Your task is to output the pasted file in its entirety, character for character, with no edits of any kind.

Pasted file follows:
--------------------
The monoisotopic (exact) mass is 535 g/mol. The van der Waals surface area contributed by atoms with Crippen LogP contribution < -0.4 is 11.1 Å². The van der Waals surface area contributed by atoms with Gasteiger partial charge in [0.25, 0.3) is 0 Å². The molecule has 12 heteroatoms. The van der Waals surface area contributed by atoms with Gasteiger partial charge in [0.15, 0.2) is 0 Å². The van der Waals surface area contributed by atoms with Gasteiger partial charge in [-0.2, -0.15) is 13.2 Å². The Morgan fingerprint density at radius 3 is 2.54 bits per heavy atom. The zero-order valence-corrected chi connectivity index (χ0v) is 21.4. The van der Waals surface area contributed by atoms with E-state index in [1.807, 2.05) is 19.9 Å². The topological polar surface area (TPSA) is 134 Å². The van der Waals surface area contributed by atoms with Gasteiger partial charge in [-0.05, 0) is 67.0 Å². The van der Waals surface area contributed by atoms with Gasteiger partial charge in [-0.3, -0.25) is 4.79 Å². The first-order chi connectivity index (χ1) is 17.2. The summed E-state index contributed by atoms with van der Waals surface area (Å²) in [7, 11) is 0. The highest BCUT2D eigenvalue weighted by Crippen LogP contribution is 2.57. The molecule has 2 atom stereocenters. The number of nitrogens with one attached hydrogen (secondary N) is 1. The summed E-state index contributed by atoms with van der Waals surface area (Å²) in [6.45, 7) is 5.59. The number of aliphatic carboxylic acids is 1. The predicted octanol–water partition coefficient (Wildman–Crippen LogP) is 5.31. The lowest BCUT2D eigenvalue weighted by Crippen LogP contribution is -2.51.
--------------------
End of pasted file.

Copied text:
The monoisotopic (exact) mass is 535 g/mol. The van der Waals surface area contributed by atoms with Crippen LogP contribution < -0.4 is 11.1 Å². The van der Waals surface area contributed by atoms with Gasteiger partial charge in [0.25, 0.3) is 0 Å². The molecule has 12 heteroatoms. The van der Waals surface area contributed by atoms with Gasteiger partial charge in [0.15, 0.2) is 0 Å². The van der Waals surface area contributed by atoms with Gasteiger partial charge in [-0.2, -0.15) is 13.2 Å². The Morgan fingerprint density at radius 3 is 2.54 bits per heavy atom. The zero-order valence-corrected chi connectivity index (χ0v) is 21.4. The van der Waals surface area contributed by atoms with E-state index in [1.807, 2.05) is 19.9 Å². The topological polar surface area (TPSA) is 134 Å². The van der Waals surface area contributed by atoms with Gasteiger partial charge in [-0.05, 0) is 67.0 Å². The van der Waals surface area contributed by atoms with Gasteiger partial charge in [-0.3, -0.25) is 4.79 Å². The first-order chi connectivity index (χ1) is 17.2. The summed E-state index contributed by atoms with van der Waals surface area (Å²) in [7, 11) is 0. The highest BCUT2D eigenvalue weighted by Crippen LogP contribution is 2.57. The molecule has 2 atom stereocenters. The number of nitrogens with one attached hydrogen (secondary N) is 1. The summed E-state index contributed by atoms with van der Waals surface area (Å²) in [6.45, 7) is 5.59. The number of aliphatic carboxylic acids is 1. The predicted octanol–water partition coefficient (Wildman–Crippen LogP) is 5.31. The lowest BCUT2D eigenvalue weighted by Crippen LogP contribution is -2.51.